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Davies: Why the Sounders' 5-4-1 experiment does Dempsey no favors

After suffering a 1-0 loss to rivals Portland Timbers on Sunday, the Seattle Sounders are a far cry from the 2017 MLS Cup finalists we are all accustomed to watching.

The Sounders lined up in an atypical 5-4-1 formation heading into the match at Providence Park, one they used just once in recent memory, getting a win against Toronto FC on Wednesday. This formation, which places emphasis on defending and indicates their intention of grinding merely for a point, lacks attacking prowess. With five shots, one shot on target and one offside call they rarely threatened.

Clint Dempsey lined up in the lone striker (No. 9) position and yearned for service and support. For a No. 9, no service equals no goals.

Typically, a lone striker is asked to hold up the ball, and provide an outlet when your team is under pressure. You must stay high up the field and central, so as to stretch the defense and keep them honest. The team relies on you to be in the box, and finish your chances. For defensive purposes, your duty is to force the defenders to play the ball to one side or another, to make it predictable for the teammates behind you to read the play. 

When you are the lone striker in a system where there is no support for you, it can feel as if you are stranded on an island alone, feeling disconnected from the flow of the game and from your team. You are constantly battling with at least two defenders. One in front of you and one behind you. It’s like a wrestling match. It’s common for there to be long periods of time without getting a single touch on the ball, making it easy to drift out of the game mentally. Look at the lack of support he has on the play below.

You can often find yourself coming back to check deep for the ball, just to get a touch, to get involved in the game which takes away from there being a true center forward option. So, if the ball did turnover, you are out of position and not available to capitalize. And when a teammate eventually does finds you, more often then not you have no option but to dribble because the rest of your team are deep in your own half.

Your mind starts to obsess with ways to get involved causing you to chase the game and work harder on defense to hopefully spark a counterattack or chance. When that one chance does finally come your way, often times you can be exhausted from all of the extra work, and that one chance goes to waste. It’s a mental and physical battle when you’re a lone striker with no support.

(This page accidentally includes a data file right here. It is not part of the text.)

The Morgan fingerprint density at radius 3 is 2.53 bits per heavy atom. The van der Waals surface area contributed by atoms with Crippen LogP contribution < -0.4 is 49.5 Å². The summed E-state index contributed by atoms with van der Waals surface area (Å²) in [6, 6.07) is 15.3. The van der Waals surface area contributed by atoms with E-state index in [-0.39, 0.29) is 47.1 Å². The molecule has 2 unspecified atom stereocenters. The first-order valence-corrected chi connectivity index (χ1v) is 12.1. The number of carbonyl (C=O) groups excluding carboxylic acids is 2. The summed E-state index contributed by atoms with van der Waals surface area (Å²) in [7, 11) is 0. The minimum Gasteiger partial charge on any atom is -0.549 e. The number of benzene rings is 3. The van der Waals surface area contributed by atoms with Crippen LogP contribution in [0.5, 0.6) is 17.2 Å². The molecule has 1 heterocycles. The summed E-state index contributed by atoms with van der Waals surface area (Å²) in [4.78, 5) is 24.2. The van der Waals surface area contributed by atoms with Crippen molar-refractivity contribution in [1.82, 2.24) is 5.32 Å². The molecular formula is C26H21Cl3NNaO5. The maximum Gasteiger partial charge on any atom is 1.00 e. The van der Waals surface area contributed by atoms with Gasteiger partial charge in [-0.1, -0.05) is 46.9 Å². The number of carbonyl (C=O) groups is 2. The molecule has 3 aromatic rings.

When defenders know there’s no deep threat, they can take chances and risks at denying service to your feet. It makes the game that much harder to get touches when defenders can anticipate the next pass. In Portland’s case, Liam Ridgewell and Larrys Mabiala could stay high and prevent balls in to Dempsey’s feet, knowing that they won’t get beat over the top.

Seattle can not stick with this formation and expect results, it’s not an effective way to utilize one of their best players. Obviously, they are missing many important pieces due to injury but the coach has to assemble the team correctly and be prepared for any circumstance. Realistically, Will Bruin will be back in the mix (when healthy) and in order for both forwards to be on the field simultaneously, as they need to be, to maximize chances and give Seattle a realistic shot at winning games, while keeping three center backs on the field, they will need to play a 3-5-2 formation.

This will allow Dempsey to have support and be higher up the field and have the freedom to be creative. Clint should be closest to goal, and you can bet on him, that if he has the right support, he will deliver. As he has shown time after time, throughout his lengthy decorated career.


CHARLIE DAVIES is a former US national team forward who played six seasons in MLS (D.C. United, Philadelphia Union and New England Revolution). He also starred for Sochaux (France), Hammarby (Sweden) and Randers (Denmark) in Europe. Prior to turning pro, Davies was a Hermann Trophy finalist during his collegiate career at Boston College.

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